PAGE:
Sweatpants #1

I have been humbled by a pair of men's sweatpants.

Hoo boy. A lot went wrong with these sweatpants and it’s a good thing I won’t wear them outside of the house. Like, I don’t usually wear sweatpants outside of the house, but I wouldn’t even wear these down to the mailbox to get the mail.

However, since this project journal is meant to document successes and mistakes I’m going to lean into writing about all the things I did wrong on this piece!


I used McCall’s M7486 pattern for the project. The patterns for both the sweatshirt and sweatpants allow for you to use different fabrics for accent panels, but my plan for the initial attempt was going to just use one fabric.


I purchased five yards of gray fleece fabric on Amazon. Upon arrivial I could categorically state that it was incredibly soft and fluffy!

Five yards of gray fleece


Cutting the fabric was the very first place I screwed up, and it was due to a dumb misunderstanding of the pattern. There was only piece that needed to be cut along the fold line of the material, and it said “CUT 1”. I have no excuse of why I thought this, but I thought it didn’t matter if it was on the fold line because I only had to cut one. In hindsight, what I thought makes no sense whatsoever, but the result was that I CUT 2 NOT ON THE FOLD LINE.

Laying out the pattern for the cut

You can see in the above picture that part 20 is not on the fold line, and therein began my downfall.

Pocket Destruction

I’ve only worked with cotton material up until this project. Cotton that’s thin and easy to manage under the needle. Once I started getting into steps four and five of making the pockets, however, I was wrangling so much thick fabric through the needle that it kept bunching up and I’d get bad seams. Additionally, even when trimming my seam allowances back there were still some great big humps to get over while assembling the pockets to the inside of the legs.

Side Panels and Legs

Side panels going together

Once the tragic outcome of the pockets had been sloppily tacked into place things got easier. Making the side panels and assembling the legs was straightforward. I really liked the resulting vertical seams on the legs.

Legs nearing completion

Notice in the above picture how the pockets don’t lay flat and are all bunched up? Yeah, it doesn’t get any better from here on in. The major problem with the pants is the way the fabric bunches up near the crotch because of how badly the pockets are constructed and smushed in there.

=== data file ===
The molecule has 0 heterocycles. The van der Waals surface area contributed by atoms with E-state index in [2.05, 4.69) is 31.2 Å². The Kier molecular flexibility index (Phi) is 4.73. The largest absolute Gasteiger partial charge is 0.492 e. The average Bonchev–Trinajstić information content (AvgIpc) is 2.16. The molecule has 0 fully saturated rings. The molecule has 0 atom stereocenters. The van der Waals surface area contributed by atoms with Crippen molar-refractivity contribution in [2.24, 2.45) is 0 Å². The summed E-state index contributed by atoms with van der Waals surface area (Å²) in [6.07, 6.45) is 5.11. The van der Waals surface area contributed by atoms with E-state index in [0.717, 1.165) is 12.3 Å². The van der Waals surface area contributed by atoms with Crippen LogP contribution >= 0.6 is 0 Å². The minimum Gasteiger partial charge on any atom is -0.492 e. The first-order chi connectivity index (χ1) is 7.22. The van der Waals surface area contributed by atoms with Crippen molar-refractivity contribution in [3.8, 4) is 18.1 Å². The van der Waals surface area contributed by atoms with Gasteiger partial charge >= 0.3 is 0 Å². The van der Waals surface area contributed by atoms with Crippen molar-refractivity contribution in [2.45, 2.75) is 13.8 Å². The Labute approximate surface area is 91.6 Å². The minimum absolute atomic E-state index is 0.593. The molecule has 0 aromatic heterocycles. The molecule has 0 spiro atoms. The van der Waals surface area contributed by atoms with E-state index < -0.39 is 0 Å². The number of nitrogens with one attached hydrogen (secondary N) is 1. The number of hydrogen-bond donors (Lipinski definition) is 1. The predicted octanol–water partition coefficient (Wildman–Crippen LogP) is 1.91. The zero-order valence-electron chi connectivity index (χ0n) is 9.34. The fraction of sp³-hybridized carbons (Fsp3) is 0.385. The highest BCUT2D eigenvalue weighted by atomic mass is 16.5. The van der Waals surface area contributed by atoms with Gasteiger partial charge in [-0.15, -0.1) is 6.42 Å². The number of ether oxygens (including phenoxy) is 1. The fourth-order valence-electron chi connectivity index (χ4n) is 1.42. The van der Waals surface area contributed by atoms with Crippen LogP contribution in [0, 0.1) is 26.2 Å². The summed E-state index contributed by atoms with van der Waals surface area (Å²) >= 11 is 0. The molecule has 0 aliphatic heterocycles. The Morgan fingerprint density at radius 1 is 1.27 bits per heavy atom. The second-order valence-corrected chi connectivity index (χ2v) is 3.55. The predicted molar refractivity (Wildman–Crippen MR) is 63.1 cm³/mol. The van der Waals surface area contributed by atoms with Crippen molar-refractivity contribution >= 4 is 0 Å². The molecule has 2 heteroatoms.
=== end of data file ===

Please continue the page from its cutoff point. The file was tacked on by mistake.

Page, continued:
Casing Problems

The problems with the waistband started with not cutting on the fold line. They continued when I cut the holes for the eyelets too big and one of them ended up coming loose. I also screwed up the eyelet placement on the casing and wasn’t able to sew a double stitch because the seam would have run into the eyelet on the second stitch.

This is a part that I think was doomed from the beginning because of being cut wrong. I’m eager to try again with the correct cut of the part because it should go a lot better.

Ankle Cuff Problems

I’d ordered 1” elastic for the waistband, which was a good size. When I went to use the same size elastic for the ankle cuffs, however, it was much too thick and it drew the openings together so much that they look real frilly, like clown pants.

The next time I make this pattern I’m absolutely going to skip elastic cuffs and just hem the bottoms. I prefer open pant legs on sweatpants, and really tried this just to see how it would turn out. Since it turned out catastrophically, I don’t think I’ll do it again… at least not without betting much thinner elastic for that part.

Straight clownin' yo

Reflections & Learnings

  • Well, I know what “CUT 1 on FOLD LINE” means now.
  • Need to take more time working on the pockets, because the rest of the main construction was easy but the damage had been done at that point.
  • Need to do a better job of trimming seam allowances on such a thick fabric.
  • DO NOT do elastic leg bands next time. Just hem the bottoms and keep them floppy, because this looks terrible.
  • Sew the casing for the waistband correctly next time—a crucial step got skipped this time.

June 7th, 2020